Mayor Faults Moves to Ease Health Fines
Potential City Council legislation to reduce health-inspection fines for restaurants is motivated by elected officials' thirst to help an industry that is donating money to their political campaigns, Mayor Michael Bloomberg charged Friday.
Mr. Bloomberg didn't single out City Council Speaker Christine Quinn during remarks on his weekly radio show, but Ms. Quinn is leading the charge to address what she's described as the Bloomberg administration's borderline harassment of the restaurant industry.
Fines increased to more than $52 million in the fiscal year that ended June 30, triple the amount from fiscal year 2006.
"It's a question of whether you want to help the public or not—all the restaurants got to do is get rid of the mice and the cockroaches and the open containers, follow the rules and they won't have any fines," said Mr. Bloomberg, voicing his opposition to any legislation that would reduce fines. "[Elected officials] should talk to the people who eat in the restaurants, as opposed to the people that own the restaurants and are helping their campaign."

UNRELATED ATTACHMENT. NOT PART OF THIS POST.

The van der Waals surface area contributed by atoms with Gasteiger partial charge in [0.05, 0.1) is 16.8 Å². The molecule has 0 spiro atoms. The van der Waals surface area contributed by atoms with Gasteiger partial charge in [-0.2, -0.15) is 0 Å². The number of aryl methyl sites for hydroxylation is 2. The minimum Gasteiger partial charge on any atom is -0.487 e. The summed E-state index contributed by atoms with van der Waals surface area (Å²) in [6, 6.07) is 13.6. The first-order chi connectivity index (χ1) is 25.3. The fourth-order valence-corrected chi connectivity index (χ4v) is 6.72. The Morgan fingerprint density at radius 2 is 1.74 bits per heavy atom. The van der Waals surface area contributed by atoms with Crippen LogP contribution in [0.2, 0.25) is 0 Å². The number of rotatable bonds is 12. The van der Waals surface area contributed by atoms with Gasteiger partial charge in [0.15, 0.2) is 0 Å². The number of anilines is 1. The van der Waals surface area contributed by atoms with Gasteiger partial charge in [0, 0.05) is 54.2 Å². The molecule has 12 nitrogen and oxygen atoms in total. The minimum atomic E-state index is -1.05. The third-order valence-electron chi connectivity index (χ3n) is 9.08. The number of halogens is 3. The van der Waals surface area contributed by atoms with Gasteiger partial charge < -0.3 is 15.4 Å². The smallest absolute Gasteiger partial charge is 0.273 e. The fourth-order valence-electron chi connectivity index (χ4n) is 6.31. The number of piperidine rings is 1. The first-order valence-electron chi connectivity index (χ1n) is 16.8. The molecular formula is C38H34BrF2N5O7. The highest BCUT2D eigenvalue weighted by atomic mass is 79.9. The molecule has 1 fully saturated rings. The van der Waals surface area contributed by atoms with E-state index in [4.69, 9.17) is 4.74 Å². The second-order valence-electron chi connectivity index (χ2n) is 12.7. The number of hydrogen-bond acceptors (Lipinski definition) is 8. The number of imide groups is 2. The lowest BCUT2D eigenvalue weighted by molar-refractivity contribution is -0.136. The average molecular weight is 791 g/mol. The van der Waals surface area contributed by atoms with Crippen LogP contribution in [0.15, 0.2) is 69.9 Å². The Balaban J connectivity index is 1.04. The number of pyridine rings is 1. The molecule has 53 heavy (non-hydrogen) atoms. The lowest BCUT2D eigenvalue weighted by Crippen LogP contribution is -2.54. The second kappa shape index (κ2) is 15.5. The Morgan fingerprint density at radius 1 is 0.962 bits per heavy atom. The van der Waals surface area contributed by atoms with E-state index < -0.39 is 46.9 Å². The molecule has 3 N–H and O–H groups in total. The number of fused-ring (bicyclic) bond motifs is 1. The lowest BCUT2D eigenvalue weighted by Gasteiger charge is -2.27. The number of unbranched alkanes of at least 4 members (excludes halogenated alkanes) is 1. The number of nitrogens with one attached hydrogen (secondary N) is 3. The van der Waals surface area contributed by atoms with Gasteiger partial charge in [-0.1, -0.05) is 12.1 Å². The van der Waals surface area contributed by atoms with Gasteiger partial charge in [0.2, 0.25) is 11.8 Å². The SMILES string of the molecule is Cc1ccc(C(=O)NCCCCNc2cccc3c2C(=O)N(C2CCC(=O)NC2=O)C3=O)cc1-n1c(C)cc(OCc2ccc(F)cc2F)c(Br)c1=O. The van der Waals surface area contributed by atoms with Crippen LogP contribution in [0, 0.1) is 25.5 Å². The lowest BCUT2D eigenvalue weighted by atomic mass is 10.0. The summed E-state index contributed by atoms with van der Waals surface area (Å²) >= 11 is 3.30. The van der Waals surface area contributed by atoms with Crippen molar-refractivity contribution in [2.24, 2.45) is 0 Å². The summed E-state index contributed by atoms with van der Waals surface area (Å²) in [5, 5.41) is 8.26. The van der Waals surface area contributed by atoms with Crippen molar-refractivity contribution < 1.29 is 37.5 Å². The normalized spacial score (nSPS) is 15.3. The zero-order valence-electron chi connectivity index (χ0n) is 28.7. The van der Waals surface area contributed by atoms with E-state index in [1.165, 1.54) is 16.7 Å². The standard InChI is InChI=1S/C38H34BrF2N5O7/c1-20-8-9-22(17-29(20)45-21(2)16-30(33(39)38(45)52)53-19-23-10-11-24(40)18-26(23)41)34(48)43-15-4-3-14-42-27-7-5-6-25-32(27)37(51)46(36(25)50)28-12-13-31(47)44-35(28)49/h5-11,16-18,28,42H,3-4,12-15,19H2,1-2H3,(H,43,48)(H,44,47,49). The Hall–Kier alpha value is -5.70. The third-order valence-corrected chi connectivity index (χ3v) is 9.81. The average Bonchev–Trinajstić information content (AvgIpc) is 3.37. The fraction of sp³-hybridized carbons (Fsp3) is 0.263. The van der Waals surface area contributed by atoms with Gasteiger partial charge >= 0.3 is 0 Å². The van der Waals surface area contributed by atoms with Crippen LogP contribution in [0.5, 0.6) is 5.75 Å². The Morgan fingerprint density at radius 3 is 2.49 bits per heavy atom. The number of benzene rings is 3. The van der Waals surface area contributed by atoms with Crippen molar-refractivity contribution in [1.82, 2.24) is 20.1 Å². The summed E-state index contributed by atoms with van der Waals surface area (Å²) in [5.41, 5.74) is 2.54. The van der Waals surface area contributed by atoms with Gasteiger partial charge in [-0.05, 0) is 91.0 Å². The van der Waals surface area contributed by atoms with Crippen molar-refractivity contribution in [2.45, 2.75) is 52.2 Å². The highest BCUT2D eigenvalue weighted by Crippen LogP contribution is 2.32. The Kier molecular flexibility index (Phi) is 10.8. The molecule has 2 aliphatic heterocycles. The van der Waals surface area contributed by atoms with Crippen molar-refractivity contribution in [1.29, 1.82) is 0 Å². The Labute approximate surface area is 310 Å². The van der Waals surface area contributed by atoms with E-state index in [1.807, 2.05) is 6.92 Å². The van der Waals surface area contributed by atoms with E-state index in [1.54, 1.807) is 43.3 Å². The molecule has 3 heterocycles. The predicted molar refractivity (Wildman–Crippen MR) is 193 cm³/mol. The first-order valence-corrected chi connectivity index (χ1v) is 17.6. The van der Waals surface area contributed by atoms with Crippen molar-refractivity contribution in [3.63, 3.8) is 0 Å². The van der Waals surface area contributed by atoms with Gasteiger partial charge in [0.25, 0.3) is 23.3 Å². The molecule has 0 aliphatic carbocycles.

Ms. Quinn, a Manhattan Democrat who is preparing a campaign to succeed Mr. Bloomberg, has the political and financial backing of a number of people in the restaurant industry.
Two restaurateurs—Simon Oren, an owner of the 5 Napkin Burger and the Sushi Samba chains, and Joseph Smith, owner of Bobby Van's Steakhouse—are listed as fundraising bundlers for Ms. Quinn's campaign.
Both Messrs. Oren and Smith collected more than $20,000 each for Ms. Quinn's campaign; in addition, Mr. Oren contributed $1,000 of his own money, and Mr. Smith gave $3,500 from personal funds. Neither could be reached for comment.
An examination of Ms. Quinn's restaurant-related donations shows at least $80,000 came from people in the industry, from a $22 contribution from Wilbert Wever, a manager at Nobu, to $4,950, the maximum amount allowed, from Stephen Hanson, CEO of BR Guest, a company that runs many high-profile city eateries.